If there's one thing we've learned about the web, it's that the real power is in connecting dots that would have previously sat isolated. Take ebay, linking up oddball sci-fi toy collectors and grandmas cleaning out dusty garages for over 10 years. Before, geographic proximity was the limiting factor for collectors, but ebay has removed that obstacle. Well, how about doing this for health care? I'm in my 30's, quite healthy, and I lead a "safe" lifestyle... Why not use the power of the interwebs to put me in a similar group for healthcare? It's like LinkedIn for group health-- except you need an intermediary. So you build a website that serves as a nexus for patients seeking group coverage (and matching them up in groups), and doctors looking to serve this clientele. Doctors would finally play a part in the cost equation, as their willingness to take a deep-fried Twinkie-eating smoker aged 40 would really have a cost associated with the risk. The company handling all this would take patient info, evaluate the risk, and assign groups and match up doctors. It's so simple! Why can't there be a Progressive insurance for health?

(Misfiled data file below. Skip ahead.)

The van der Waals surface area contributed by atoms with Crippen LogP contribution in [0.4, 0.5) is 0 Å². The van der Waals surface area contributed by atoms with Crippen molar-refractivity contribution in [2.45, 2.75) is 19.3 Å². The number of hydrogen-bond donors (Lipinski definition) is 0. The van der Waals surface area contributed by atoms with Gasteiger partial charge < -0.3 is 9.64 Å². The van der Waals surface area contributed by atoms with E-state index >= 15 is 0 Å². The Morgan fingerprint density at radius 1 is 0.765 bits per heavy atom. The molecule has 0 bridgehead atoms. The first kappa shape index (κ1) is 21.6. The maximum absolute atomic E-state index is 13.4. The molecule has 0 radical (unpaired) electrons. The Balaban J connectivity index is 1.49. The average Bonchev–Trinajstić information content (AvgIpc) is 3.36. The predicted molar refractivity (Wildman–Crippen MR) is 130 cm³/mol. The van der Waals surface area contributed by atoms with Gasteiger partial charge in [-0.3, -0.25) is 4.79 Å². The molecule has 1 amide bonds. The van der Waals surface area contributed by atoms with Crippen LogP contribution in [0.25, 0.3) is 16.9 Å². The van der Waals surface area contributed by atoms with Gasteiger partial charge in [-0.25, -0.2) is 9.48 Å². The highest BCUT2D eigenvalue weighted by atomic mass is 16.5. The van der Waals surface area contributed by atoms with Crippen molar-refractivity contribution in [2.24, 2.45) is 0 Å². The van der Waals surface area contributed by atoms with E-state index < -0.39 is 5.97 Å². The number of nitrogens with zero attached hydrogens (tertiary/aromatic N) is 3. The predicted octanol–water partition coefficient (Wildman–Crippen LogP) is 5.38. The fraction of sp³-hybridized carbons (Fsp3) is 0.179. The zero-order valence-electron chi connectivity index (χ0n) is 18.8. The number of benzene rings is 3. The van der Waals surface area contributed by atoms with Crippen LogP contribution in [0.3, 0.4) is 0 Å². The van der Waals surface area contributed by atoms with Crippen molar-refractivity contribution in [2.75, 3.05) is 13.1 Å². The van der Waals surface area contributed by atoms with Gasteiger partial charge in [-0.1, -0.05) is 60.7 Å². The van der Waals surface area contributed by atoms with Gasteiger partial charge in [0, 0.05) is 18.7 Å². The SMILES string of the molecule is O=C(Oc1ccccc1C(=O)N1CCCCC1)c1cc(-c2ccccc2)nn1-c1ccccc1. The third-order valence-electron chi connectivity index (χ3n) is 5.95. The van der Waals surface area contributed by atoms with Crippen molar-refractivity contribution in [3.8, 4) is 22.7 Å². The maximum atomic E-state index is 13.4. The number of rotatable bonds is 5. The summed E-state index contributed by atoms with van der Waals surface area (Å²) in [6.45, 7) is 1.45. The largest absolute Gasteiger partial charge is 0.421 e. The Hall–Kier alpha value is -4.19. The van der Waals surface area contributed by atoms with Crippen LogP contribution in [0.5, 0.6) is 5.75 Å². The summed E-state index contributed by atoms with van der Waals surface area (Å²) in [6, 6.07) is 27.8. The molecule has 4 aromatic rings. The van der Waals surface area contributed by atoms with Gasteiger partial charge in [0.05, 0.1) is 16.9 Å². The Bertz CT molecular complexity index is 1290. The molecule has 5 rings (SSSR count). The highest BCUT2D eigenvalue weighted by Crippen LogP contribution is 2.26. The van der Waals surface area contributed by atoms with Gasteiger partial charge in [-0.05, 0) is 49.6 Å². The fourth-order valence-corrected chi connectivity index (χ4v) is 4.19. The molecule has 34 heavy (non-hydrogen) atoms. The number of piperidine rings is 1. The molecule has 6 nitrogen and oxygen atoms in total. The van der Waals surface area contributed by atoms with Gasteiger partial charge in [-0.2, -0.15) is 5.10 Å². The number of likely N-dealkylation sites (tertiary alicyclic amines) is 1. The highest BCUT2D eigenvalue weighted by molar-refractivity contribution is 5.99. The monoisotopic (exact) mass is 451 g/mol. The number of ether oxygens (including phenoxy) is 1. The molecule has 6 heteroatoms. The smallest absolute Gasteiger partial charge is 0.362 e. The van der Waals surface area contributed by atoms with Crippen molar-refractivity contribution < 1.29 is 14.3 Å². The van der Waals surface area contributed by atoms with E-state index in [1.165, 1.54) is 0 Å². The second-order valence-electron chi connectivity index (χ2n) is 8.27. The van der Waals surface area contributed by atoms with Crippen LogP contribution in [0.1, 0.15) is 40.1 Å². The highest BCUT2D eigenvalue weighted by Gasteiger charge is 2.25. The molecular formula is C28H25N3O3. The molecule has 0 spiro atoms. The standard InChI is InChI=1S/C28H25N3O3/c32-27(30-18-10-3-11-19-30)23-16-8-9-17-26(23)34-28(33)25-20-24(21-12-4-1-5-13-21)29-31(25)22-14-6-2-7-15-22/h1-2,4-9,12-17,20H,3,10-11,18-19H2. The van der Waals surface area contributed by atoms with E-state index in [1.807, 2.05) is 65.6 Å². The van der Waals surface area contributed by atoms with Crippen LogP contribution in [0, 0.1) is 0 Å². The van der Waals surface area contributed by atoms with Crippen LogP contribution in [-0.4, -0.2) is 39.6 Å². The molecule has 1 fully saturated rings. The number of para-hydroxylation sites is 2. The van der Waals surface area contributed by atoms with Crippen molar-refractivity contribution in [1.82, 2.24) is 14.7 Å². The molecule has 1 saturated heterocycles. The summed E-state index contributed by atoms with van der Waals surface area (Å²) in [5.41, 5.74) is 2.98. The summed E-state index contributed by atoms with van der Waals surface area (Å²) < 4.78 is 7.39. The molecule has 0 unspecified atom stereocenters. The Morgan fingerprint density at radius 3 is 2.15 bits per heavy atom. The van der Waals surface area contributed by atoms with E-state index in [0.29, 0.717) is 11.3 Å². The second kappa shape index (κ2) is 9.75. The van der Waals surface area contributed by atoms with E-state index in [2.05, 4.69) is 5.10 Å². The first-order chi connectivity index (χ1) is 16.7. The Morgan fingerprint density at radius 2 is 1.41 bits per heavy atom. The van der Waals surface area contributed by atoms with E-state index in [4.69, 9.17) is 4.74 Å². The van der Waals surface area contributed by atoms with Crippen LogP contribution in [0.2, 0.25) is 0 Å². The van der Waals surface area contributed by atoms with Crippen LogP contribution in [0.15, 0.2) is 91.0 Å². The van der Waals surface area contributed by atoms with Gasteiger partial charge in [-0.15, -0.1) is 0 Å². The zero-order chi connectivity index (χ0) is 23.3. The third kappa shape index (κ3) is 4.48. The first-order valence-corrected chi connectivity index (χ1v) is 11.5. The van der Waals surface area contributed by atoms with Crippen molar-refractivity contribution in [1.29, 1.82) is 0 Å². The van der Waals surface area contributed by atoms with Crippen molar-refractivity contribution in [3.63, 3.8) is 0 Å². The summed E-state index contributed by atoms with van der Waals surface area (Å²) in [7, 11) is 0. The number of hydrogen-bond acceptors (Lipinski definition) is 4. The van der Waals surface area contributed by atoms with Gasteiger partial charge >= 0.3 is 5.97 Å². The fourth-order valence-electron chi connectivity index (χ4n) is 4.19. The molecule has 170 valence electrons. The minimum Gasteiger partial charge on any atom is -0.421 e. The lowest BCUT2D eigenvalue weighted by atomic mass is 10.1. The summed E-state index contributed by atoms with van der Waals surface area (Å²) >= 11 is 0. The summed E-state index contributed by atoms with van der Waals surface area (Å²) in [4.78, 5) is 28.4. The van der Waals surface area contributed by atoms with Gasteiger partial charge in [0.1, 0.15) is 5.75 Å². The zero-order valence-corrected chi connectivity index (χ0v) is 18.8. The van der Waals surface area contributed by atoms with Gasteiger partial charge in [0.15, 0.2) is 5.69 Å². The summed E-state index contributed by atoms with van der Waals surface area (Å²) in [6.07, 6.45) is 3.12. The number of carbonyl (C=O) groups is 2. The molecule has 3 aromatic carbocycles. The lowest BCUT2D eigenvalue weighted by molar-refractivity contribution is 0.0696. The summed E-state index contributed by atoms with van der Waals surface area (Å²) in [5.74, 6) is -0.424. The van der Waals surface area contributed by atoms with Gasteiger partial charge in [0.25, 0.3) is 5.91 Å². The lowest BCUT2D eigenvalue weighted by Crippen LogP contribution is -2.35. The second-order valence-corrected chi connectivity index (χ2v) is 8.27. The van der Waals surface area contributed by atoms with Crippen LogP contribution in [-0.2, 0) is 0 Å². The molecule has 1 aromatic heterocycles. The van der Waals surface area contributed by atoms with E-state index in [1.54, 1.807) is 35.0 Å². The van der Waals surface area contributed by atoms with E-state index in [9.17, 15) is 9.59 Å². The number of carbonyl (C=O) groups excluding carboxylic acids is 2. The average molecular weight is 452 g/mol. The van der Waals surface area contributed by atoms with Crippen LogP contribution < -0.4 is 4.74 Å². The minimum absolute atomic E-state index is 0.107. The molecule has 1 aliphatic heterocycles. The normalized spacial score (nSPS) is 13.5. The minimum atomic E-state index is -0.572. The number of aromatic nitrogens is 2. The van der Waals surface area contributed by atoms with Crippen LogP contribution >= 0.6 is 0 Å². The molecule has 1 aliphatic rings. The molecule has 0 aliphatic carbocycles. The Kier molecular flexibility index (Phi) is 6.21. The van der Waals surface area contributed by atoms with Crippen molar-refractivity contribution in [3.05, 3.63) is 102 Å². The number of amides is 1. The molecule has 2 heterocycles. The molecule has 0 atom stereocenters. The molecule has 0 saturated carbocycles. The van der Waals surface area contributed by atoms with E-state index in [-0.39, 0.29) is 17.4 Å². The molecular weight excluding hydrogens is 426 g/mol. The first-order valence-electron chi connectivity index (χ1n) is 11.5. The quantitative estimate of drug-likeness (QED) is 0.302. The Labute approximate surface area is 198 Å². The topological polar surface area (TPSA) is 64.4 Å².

Now what about fraud? Obviously this could be a problem. Again, technology to the rescue. Develop devices that allow you to monitor vitals and push that info to your provider via the web. An e-checkup? Sure, why not? Or build kiosks to do this. Also, once someone is caught being fraudulent (like saying they don't smoke but winding up with emphysema a week) you just cut them off. Fraud would not be tolerated, just like car insurance or at a bank. I already monitor my heart rate when I jog-- I'd be happy to pass this along to my doc.

So that's it-- affordable medical coverage for most Americans is within reach. We still need some reforms, we still need some government oversight, but just handing the keys to the Feds, if history proves anything, would be a disaster. Keep it private, but keep it quality. You only buy what you need, and insurance would finally have to make real decisions for the betterment of their customers. I think it's a win/win/win for patients, doctors and the insurance companies. Never mind the aforementioned surge in productivity (and reduction in stress) we'd see in the country as a whole.

Wednesday, February 21, 2007

Llamapod is dead!

We'll be closing in a week.

In other news, this blog is officially closed.


Sunday, September 17, 2006

Take a chance on the little guy...

You know, Apple was once an upstart. Then again, they had to rebuild from almost nothing. What a long journey...